Many of the investigations normally conducted under a creditors voluntary or court liquidation are not required under a members’ voluntary winding up. As the company is solvent and creditors should be paid in full, there is no need for any recovery actions to be initiated. Preferential payments and insolvent trading are recovery actions that require the company to be insolvent at the time of the transaction, or if there is a loss to creditors.

Liquidators may have to verify what assets are available to them. Commonly, some assets are loans made to shareholders and are sometimes either in dispute or insufficiently recorded. In these cases, the liquidator has to reconstruct the loan accounts to determine the amounts and extent of the debts.

A liquidator must ensure a proper distribution is made to members through the capital accounts of the company. This distribution requires some investigation into a company’s balance sheet, particularly capital reserve accounts and franking accounts. Generally, the company’s external accountant can provide a current and detailed balance sheet showing all equity accounts. The liquidator then pays the distribution to members in the most tax-advantageous way.

How long does the members’ voluntary liquidation process last?
The members’ voluntary liquidation lasts for as long as necessary. Selling assets and paying creditors usually happens within the first few months. Completing the company’s financial statements and final tax returns could potentially delay the distribution to members, particularly if there is a dispute between members. Clearance from the Australian Taxation Office (ATO) is essential before a members’ voluntary liquidation can be finalised.

Can a liquidator pay dividends?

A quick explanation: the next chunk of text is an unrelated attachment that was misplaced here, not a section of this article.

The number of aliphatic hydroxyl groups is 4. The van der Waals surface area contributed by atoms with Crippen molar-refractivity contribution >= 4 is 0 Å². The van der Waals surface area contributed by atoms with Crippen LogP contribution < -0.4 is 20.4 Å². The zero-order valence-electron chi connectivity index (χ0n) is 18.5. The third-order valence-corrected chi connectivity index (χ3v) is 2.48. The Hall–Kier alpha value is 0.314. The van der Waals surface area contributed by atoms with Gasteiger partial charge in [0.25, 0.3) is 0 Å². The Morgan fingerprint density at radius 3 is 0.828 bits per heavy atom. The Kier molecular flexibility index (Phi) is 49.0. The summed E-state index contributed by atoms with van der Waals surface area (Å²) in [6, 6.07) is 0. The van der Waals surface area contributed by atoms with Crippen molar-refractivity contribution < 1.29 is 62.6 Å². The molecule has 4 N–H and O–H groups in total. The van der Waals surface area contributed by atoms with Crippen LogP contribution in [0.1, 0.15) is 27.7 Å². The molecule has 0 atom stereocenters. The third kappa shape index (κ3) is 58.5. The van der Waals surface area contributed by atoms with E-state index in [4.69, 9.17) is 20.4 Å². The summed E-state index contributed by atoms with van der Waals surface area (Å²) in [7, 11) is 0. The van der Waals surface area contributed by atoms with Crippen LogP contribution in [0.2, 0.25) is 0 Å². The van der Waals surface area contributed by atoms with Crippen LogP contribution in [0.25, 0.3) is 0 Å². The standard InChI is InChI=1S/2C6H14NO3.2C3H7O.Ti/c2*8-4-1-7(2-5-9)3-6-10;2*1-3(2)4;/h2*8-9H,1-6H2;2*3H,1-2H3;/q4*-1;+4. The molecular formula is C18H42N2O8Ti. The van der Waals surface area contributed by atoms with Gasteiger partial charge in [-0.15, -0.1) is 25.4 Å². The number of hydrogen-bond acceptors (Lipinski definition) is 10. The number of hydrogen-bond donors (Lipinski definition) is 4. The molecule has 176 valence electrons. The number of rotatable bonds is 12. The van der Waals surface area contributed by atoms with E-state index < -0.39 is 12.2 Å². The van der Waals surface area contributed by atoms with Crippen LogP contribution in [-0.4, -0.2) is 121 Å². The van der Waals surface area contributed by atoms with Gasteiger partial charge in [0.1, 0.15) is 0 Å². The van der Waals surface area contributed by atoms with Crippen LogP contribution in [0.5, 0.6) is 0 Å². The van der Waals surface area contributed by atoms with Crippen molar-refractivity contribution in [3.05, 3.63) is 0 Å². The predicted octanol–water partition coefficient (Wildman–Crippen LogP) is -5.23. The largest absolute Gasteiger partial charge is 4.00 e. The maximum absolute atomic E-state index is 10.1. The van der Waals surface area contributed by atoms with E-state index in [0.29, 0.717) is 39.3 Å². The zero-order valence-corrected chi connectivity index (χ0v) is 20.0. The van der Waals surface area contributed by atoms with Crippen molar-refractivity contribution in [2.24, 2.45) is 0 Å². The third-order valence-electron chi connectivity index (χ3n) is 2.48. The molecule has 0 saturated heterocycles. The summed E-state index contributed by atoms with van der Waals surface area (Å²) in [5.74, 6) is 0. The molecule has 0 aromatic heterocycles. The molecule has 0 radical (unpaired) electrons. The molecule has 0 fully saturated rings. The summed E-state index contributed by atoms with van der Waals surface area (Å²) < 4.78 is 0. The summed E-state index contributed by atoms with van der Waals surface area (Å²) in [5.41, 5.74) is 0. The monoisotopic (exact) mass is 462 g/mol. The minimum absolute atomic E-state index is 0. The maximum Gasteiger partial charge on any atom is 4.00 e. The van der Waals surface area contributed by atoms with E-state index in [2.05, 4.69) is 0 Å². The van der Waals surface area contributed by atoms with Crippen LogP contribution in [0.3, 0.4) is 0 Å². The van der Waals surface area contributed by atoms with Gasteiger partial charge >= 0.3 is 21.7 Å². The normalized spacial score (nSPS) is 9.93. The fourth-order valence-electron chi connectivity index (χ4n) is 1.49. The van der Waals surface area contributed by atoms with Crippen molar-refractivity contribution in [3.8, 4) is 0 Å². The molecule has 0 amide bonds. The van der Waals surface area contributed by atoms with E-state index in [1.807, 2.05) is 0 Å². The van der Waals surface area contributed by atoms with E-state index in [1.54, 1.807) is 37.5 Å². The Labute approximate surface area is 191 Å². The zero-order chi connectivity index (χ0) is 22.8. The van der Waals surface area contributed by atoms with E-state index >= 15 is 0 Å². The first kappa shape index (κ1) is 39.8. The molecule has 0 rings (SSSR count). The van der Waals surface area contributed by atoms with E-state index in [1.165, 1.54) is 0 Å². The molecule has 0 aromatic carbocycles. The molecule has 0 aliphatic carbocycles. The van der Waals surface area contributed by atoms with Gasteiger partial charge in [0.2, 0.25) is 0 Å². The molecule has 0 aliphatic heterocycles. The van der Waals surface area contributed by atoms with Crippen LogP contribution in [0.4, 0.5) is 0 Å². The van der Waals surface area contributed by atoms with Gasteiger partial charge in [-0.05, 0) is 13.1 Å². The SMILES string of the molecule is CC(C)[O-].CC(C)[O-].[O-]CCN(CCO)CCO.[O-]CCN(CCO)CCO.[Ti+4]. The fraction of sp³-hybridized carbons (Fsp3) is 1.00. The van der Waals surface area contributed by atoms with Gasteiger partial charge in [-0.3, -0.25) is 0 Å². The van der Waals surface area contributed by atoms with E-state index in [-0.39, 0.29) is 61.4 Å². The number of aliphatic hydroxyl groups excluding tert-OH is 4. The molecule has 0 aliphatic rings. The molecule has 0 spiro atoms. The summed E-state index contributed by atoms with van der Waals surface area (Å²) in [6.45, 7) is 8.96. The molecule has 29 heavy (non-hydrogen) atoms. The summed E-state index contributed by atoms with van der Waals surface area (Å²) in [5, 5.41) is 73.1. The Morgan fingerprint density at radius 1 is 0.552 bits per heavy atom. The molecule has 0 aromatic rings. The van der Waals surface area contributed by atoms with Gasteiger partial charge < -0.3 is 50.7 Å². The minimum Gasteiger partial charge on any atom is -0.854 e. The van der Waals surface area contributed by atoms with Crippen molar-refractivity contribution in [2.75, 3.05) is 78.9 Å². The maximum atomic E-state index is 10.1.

Yes. The role of the liquidator is to sell the company’s assets and distribute them among:

  1. company creditors as a dividend, and then
  2. company shareholders as a distribution.

Are the dividends paid under certain priorities?
Yes. The liquidator must pay dividends under a set of priorities. These priorities include:

  1. the costs and expenses of the liquidation
  2. employee entitlements
  3. non-priority creditors
  4. members.

While the liquidator follows these priorities, all creditors should be paid in full within the first 12 months.

How does the process end?
The members’ voluntary liquidation process ends when the liquidator calls a final meeting of the company’s members. The meeting will only be called after all creditors’ claims are satisfied, all other issues are resolved, and any surplus is distributed to the members. This meeting is a statutory process and attendance by members is optional.

The company is automatically deregistered by ASIC three months after the final meeting is held.

The enclosed information is of necessity a brief overview and it is not intended that readers should rely wholly on the information contained herein. No warranty express or implied is given in respect of the information provided and accordingly no responsibility is taken by Worrells or any member of the firm for any loss resulting from any error or omission contained within this fact sheet.

Last Updated: 3.11.2017